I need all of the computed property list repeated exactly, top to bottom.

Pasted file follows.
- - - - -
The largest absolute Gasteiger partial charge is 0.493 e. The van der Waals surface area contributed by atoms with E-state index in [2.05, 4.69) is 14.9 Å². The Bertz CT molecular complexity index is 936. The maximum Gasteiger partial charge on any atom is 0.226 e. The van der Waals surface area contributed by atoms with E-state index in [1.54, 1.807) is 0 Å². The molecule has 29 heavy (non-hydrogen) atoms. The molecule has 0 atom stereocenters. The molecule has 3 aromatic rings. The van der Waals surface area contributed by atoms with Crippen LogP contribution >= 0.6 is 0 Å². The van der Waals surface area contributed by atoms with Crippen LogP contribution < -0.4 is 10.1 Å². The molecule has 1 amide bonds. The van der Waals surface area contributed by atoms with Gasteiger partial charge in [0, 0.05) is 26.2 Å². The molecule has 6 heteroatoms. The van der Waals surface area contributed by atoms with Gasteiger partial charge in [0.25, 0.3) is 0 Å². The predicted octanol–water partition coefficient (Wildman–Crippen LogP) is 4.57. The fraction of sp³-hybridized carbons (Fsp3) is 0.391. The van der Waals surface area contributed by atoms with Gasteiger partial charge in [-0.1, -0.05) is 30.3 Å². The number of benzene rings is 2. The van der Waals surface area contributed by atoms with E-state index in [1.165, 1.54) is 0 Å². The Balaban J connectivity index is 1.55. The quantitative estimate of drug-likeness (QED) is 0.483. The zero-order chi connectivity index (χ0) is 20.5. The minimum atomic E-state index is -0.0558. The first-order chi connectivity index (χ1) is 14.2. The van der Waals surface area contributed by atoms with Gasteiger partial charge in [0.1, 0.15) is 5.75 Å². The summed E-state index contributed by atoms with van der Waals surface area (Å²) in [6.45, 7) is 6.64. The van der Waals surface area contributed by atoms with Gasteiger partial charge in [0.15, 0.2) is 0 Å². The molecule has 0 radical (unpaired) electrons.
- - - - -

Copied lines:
The largest absolute Gasteiger partial charge is 0.493 e. The van der Waals surface area contributed by atoms with E-state index in [2.05, 4.69) is 14.9 Å². The Bertz CT molecular complexity index is 936. The maximum Gasteiger partial charge on any atom is 0.226 e. The van der Waals surface area contributed by atoms with E-state index in [1.54, 1.807) is 0 Å². The molecule has 29 heavy (non-hydrogen) atoms. The molecule has 0 atom stereocenters. The molecule has 3 aromatic rings. The van der Waals surface area contributed by atoms with Crippen LogP contribution >= 0.6 is 0 Å². The van der Waals surface area contributed by atoms with Crippen LogP contribution < -0.4 is 10.1 Å². The molecule has 1 amide bonds. The van der Waals surface area contributed by atoms with Gasteiger partial charge in [0, 0.05) is 26.2 Å². The molecule has 6 heteroatoms. The van der Waals surface area contributed by atoms with Gasteiger partial charge in [0.25, 0.3) is 0 Å². The predicted octanol–water partition coefficient (Wildman–Crippen LogP) is 4.57. The fraction of sp³-hybridized carbons (Fsp3) is 0.391. The van der Waals surface area contributed by atoms with Gasteiger partial charge in [-0.1, -0.05) is 30.3 Å². The number of benzene rings is 2. The van der Waals surface area contributed by atoms with E-state index in [1.165, 1.54) is 0 Å². The Balaban J connectivity index is 1.55. The quantitative estimate of drug-likeness (QED) is 0.483. The zero-order chi connectivity index (χ0) is 20.5. The minimum atomic E-state index is -0.0558. The first-order chi connectivity index (χ1) is 14.2. The van der Waals surface area contributed by atoms with Gasteiger partial charge in [0.1, 0.15) is 5.75 Å². The summed E-state index contributed by atoms with van der Waals surface area (Å²) in [6.45, 7) is 6.64. The van der Waals surface area contributed by atoms with Gasteiger partial charge in [0.15, 0.2) is 0 Å². The molecule has 0 radical (unpaired) electrons.